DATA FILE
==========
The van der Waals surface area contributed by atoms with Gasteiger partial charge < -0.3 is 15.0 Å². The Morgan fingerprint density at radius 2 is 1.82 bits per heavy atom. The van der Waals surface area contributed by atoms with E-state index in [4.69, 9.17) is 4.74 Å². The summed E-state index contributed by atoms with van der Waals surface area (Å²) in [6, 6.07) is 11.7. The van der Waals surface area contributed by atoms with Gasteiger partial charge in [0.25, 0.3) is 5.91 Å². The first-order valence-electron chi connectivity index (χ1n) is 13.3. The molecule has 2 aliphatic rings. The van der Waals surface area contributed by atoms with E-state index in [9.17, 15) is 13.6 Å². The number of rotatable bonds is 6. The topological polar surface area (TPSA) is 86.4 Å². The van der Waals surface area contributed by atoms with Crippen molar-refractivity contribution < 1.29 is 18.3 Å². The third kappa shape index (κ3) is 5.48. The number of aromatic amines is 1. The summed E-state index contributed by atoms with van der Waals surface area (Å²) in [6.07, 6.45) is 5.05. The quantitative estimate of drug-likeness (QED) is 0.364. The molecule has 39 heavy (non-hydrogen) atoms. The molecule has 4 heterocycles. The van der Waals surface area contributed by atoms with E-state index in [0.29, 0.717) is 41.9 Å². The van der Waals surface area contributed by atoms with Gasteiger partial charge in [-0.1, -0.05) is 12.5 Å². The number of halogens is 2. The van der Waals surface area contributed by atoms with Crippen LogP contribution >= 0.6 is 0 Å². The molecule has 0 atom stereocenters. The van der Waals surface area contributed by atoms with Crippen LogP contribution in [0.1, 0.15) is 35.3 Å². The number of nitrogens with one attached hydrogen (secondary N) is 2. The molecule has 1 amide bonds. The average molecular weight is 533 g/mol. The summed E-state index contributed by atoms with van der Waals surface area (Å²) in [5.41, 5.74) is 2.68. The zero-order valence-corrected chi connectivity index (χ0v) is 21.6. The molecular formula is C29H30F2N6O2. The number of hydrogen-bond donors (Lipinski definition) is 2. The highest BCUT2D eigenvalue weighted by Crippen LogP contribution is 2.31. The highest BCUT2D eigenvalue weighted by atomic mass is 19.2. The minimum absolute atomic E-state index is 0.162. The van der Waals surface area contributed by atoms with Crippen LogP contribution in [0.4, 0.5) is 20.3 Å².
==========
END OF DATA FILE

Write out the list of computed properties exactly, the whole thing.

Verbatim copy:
The van der Waals surface area contributed by atoms with Gasteiger partial charge < -0.3 is 15.0 Å². The Morgan fingerprint density at radius 2 is 1.82 bits per heavy atom. The van der Waals surface area contributed by atoms with E-state index in [4.69, 9.17) is 4.74 Å². The summed E-state index contributed by atoms with van der Waals surface area (Å²) in [6, 6.07) is 11.7. The van der Waals surface area contributed by atoms with Gasteiger partial charge in [0.25, 0.3) is 5.91 Å². The first-order valence-electron chi connectivity index (χ1n) is 13.3. The molecule has 2 aliphatic rings. The van der Waals surface area contributed by atoms with E-state index in [9.17, 15) is 13.6 Å². The number of rotatable bonds is 6. The topological polar surface area (TPSA) is 86.4 Å². The van der Waals surface area contributed by atoms with Crippen molar-refractivity contribution < 1.29 is 18.3 Å². The third kappa shape index (κ3) is 5.48. The number of aromatic amines is 1. The summed E-state index contributed by atoms with van der Waals surface area (Å²) in [6.07, 6.45) is 5.05. The quantitative estimate of drug-likeness (QED) is 0.364. The molecule has 39 heavy (non-hydrogen) atoms. The molecule has 4 heterocycles. The van der Waals surface area contributed by atoms with E-state index in [0.29, 0.717) is 41.9 Å². The van der Waals surface area contributed by atoms with Gasteiger partial charge in [-0.1, -0.05) is 12.5 Å². The number of halogens is 2. The van der Waals surface area contributed by atoms with Crippen LogP contribution >= 0.6 is 0 Å². The molecule has 0 atom stereocenters. The van der Waals surface area contributed by atoms with Crippen LogP contribution in [0.1, 0.15) is 35.3 Å². The number of nitrogens with one attached hydrogen (secondary N) is 2. The molecule has 1 amide bonds. The average molecular weight is 533 g/mol. The summed E-state index contributed by atoms with van der Waals surface area (Å²) in [5.41, 5.74) is 2.68. The zero-order valence-corrected chi connectivity index (χ0v) is 21.6. The molecular formula is C29H30F2N6O2. The number of hydrogen-bond donors (Lipinski definition) is 2. The highest BCUT2D eigenvalue weighted by Crippen LogP contribution is 2.31. The highest BCUT2D eigenvalue weighted by atomic mass is 19.2. The minimum absolute atomic E-state index is 0.162. The van der Waals surface area contributed by atoms with Crippen LogP contribution in [0.4, 0.5) is 20.3 Å².